Local Girl Scout goes for gold

Cherokee senior and Girl Scout Waverly Pross recently completed a service project at her favorite local nature preserve to earn her Girl Scout Gold Award.

Amy Pross/Special to The Sun: Marlton Girl Scout and Cherokee High School senior Waverly Pross is pictured standing next to her Girl Scout Gold Project, a new information kiosk for the Kings Run Trailhead at Black Run Preserve.

The Girl Scout Gold Award is the highest award a Girl Scout Senior or Ambassador can earn, an honor just around 5.4 percent of registered Girl Scouts achieve, according to scoutsociety.org. In order to earn the award, a Scout must plan and implement what is called a “Take Action” project, something that reaches outside of the organization and provides a sustainable, lasting service to the Scout’s wider community.

Recently, Marlton Girl Scout and Cherokee High School senior Waverly Pross, of Troop 21078, completed her project, a new information kiosk, built from scratch, for the Kings Run Trailhead at Black Run Preserve.

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Officials of the 1,300-acre nature preserve consider these kiosks to be one of their most critical tools, providing information about upcoming events, the preserve’s newsletters, trail guidelines and maps for hikers.

Waverly has many fond memories of hiking and exploring around her local nature preserve, which is why it was one of the first things to pop into her head when she started brainstorming for possible project ideas.

“When they said to address a problem in your community, I immediately thought of nature and hiking because I really like being outdoors,” said Waverly.

When she contacted Black Run and asked how she could be of service, they informed her they are always in need of additional information kiosks, as they frequently add new trails and try to mark each with a kiosk to help guide and inform visitors.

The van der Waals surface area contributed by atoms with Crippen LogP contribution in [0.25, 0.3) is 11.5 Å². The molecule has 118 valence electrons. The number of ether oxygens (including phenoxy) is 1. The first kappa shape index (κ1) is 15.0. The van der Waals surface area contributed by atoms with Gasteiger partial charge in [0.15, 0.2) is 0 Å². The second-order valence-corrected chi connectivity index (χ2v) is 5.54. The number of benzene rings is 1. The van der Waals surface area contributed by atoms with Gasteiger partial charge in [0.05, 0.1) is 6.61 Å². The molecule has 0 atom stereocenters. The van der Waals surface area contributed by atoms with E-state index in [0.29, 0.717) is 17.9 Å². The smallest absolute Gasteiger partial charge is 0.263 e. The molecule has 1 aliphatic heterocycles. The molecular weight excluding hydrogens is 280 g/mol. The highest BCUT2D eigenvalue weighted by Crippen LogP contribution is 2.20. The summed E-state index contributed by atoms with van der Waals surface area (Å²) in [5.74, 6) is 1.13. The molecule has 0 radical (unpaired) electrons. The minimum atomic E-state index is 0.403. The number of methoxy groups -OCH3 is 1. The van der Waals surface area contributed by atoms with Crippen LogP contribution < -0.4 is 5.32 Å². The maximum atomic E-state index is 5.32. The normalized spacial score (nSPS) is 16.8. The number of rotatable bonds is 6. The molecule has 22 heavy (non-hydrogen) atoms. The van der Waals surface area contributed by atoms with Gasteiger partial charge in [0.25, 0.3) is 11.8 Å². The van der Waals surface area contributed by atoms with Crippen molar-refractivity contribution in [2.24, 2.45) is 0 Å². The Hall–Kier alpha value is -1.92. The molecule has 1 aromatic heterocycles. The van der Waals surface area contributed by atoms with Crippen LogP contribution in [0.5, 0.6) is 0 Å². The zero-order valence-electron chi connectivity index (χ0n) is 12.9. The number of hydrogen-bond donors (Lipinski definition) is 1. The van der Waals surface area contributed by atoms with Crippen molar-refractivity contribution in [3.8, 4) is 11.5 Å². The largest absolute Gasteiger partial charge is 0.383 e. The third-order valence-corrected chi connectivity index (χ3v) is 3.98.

Waverly started her project from scratch, working with a blueprint provided by Black Run. Using grant funds procured from the TLF (Thinking, Learning, Fun) Foundation and money raised by her troop, she gathered building materials from nearby hardware stores.

After gathering a small group of volunteers, including her parents and members from her troop, Waverly tackled the project head on. From start to finish, she says the actual construction of the kiosk took two days of work and ended up requiring a little outside-the-box thinking.

“We had to pick up extra materials along the way and improvise. The plans were not great,” said Waverly.

“We learned to think on the fly,” added her mother, Amy.

In addition to installing this new kiosk, Waverly actually took her project a step further and completed some upkeep work on existing kiosks around the preserve, making sure each was fully stocked, up-to-date and accurate. 

On Saturday, Oct. 26, Black Run Preserve held an unveiling ceremony for the new kiosk, where Waverly had a chance to talk about the project, share her love of the nature preserve and pass on some of the knowledge she has gained through her many years as a Scout to a younger generation of Girl Scouts. She hopes to inspire them to take on similar challenges and find their own way to make a difference in their community.

“It seems like a big task but once you’re done you really feel a sense of accomplishment and it gives you good life skills to work through all those steps,” said Waverly. 

Amy couldn’t agree more. A former Scout herself, she has seen firsthand the effects her daughter’s involvement with the organization have had on her.

“She’s been able to experience things she wouldn’t have normally,” said Amy. “We take our kids out to do things, but this just expands their world even more.”

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